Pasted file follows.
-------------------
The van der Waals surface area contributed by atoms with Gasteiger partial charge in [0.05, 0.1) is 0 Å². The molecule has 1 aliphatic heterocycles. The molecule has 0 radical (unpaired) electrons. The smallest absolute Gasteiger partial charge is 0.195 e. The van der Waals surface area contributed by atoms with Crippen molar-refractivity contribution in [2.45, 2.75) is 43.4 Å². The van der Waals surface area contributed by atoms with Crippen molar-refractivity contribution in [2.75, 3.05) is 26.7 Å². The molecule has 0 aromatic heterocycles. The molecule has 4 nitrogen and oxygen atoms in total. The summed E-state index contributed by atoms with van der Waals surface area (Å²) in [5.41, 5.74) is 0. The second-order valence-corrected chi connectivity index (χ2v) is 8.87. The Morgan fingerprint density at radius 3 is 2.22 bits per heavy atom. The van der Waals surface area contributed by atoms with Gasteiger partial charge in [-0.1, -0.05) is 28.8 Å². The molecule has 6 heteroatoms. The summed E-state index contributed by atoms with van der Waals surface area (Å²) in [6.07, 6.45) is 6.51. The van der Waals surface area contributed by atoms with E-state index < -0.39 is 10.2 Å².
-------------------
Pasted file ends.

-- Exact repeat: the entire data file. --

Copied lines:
The van der Waals surface area contributed by atoms with Gasteiger partial charge in [0.05, 0.1) is 0 Å². The molecule has 1 aliphatic heterocycles. The molecule has 0 radical (unpaired) electrons. The smallest absolute Gasteiger partial charge is 0.195 e. The van der Waals surface area contributed by atoms with Crippen molar-refractivity contribution in [2.45, 2.75) is 43.4 Å². The van der Waals surface area contributed by atoms with Crippen molar-refractivity contribution in [2.75, 3.05) is 26.7 Å². The molecule has 0 aromatic heterocycles. The molecule has 4 nitrogen and oxygen atoms in total. The summed E-state index contributed by atoms with van der Waals surface area (Å²) in [5.41, 5.74) is 0. The second-order valence-corrected chi connectivity index (χ2v) is 8.87. The Morgan fingerprint density at radius 3 is 2.22 bits per heavy atom. The van der Waals surface area contributed by atoms with Gasteiger partial charge in [-0.1, -0.05) is 28.8 Å². The molecule has 6 heteroatoms. The summed E-state index contributed by atoms with van der Waals surface area (Å²) in [6.07, 6.45) is 6.51. The van der Waals surface area contributed by atoms with E-state index < -0.39 is 10.2 Å².